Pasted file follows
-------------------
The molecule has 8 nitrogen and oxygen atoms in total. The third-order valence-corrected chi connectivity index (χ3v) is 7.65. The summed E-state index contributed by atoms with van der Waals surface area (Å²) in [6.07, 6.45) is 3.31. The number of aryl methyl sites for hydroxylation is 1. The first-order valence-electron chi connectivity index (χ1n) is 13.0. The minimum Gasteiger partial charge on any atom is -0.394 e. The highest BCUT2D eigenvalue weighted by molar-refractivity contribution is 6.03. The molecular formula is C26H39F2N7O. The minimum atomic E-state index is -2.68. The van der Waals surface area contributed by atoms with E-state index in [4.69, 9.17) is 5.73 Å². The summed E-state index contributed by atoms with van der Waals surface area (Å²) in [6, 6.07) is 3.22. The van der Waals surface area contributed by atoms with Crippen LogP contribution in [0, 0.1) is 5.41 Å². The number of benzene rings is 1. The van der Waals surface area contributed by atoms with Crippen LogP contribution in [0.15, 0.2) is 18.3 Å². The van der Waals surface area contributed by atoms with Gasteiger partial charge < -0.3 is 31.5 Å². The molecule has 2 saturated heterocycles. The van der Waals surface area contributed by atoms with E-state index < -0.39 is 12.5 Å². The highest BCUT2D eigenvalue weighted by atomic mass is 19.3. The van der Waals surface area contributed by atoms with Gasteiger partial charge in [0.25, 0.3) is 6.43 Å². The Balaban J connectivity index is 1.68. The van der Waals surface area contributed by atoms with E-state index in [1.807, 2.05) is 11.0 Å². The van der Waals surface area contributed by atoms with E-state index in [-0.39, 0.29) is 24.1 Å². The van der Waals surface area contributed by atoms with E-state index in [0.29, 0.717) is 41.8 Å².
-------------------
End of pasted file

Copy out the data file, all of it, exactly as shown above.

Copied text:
The molecule has 8 nitrogen and oxygen atoms in total. The third-order valence-corrected chi connectivity index (χ3v) is 7.65. The summed E-state index contributed by atoms with van der Waals surface area (Å²) in [6.07, 6.45) is 3.31. The number of aryl methyl sites for hydroxylation is 1. The first-order valence-electron chi connectivity index (χ1n) is 13.0. The minimum Gasteiger partial charge on any atom is -0.394 e. The highest BCUT2D eigenvalue weighted by molar-refractivity contribution is 6.03. The molecular formula is C26H39F2N7O. The minimum atomic E-state index is -2.68. The van der Waals surface area contributed by atoms with E-state index in [4.69, 9.17) is 5.73 Å². The summed E-state index contributed by atoms with van der Waals surface area (Å²) in [6, 6.07) is 3.22. The van der Waals surface area contributed by atoms with Crippen LogP contribution in [0, 0.1) is 5.41 Å². The number of benzene rings is 1. The van der Waals surface area contributed by atoms with Crippen LogP contribution in [0.15, 0.2) is 18.3 Å². The van der Waals surface area contributed by atoms with Gasteiger partial charge < -0.3 is 31.5 Å². The molecule has 2 saturated heterocycles. The van der Waals surface area contributed by atoms with E-state index < -0.39 is 12.5 Å². The highest BCUT2D eigenvalue weighted by atomic mass is 19.3. The van der Waals surface area contributed by atoms with Gasteiger partial charge in [0.25, 0.3) is 6.43 Å². The Balaban J connectivity index is 1.68. The van der Waals surface area contributed by atoms with E-state index in [1.807, 2.05) is 11.0 Å². The van der Waals surface area contributed by atoms with E-state index in [-0.39, 0.29) is 24.1 Å². The van der Waals surface area contributed by atoms with E-state index in [0.29, 0.717) is 41.8 Å².